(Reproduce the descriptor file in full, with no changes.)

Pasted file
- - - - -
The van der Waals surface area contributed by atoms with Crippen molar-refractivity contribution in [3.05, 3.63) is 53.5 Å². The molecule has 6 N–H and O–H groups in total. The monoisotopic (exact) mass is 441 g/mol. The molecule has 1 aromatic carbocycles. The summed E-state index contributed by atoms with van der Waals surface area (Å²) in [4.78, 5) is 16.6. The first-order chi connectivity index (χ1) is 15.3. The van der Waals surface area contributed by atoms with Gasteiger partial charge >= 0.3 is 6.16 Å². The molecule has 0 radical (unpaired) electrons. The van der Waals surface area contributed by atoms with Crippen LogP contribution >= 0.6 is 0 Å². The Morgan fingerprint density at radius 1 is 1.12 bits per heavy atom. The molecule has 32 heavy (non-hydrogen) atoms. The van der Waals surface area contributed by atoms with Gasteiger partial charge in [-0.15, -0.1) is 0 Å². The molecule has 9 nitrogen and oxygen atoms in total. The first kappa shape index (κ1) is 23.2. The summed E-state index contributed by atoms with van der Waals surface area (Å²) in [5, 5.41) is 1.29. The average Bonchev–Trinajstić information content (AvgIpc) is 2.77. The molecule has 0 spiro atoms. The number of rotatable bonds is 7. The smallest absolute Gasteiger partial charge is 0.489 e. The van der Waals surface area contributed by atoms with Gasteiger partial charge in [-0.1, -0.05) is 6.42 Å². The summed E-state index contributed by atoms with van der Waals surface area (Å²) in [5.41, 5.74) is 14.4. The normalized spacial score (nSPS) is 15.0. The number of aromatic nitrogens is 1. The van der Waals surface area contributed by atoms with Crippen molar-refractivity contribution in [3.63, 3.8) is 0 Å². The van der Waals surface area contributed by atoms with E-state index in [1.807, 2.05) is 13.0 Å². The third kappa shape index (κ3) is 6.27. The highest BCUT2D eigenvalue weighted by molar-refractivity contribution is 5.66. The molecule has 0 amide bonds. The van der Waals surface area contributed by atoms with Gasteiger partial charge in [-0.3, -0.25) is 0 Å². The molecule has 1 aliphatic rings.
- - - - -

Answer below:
The van der Waals surface area contributed by atoms with Crippen molar-refractivity contribution in [3.05, 3.63) is 53.5 Å². The molecule has 6 N–H and O–H groups in total. The monoisotopic (exact) mass is 441 g/mol. The molecule has 1 aromatic carbocycles. The summed E-state index contributed by atoms with van der Waals surface area (Å²) in [4.78, 5) is 16.6. The first-order chi connectivity index (χ1) is 15.3. The van der Waals surface area contributed by atoms with Gasteiger partial charge >= 0.3 is 6.16 Å². The molecule has 0 radical (unpaired) electrons. The van der Waals surface area contributed by atoms with Crippen LogP contribution >= 0.6 is 0 Å². The Morgan fingerprint density at radius 1 is 1.12 bits per heavy atom. The molecule has 32 heavy (non-hydrogen) atoms. The van der Waals surface area contributed by atoms with Gasteiger partial charge in [-0.15, -0.1) is 0 Å². The molecule has 9 nitrogen and oxygen atoms in total. The first kappa shape index (κ1) is 23.2. The summed E-state index contributed by atoms with van der Waals surface area (Å²) in [5, 5.41) is 1.29. The average Bonchev–Trinajstić information content (AvgIpc) is 2.77. The molecule has 0 spiro atoms. The number of rotatable bonds is 7. The smallest absolute Gasteiger partial charge is 0.489 e. The van der Waals surface area contributed by atoms with Gasteiger partial charge in [-0.1, -0.05) is 6.42 Å². The summed E-state index contributed by atoms with van der Waals surface area (Å²) in [5.41, 5.74) is 14.4. The normalized spacial score (nSPS) is 15.0. The number of aromatic nitrogens is 1. The van der Waals surface area contributed by atoms with Crippen molar-refractivity contribution in [3.63, 3.8) is 0 Å². The van der Waals surface area contributed by atoms with E-state index in [1.807, 2.05) is 13.0 Å². The third kappa shape index (κ3) is 6.27. The highest BCUT2D eigenvalue weighted by molar-refractivity contribution is 5.66. The molecule has 0 amide bonds. The van der Waals surface area contributed by atoms with Gasteiger partial charge in [-0.3, -0.25) is 0 Å². The molecule has 1 aliphatic rings.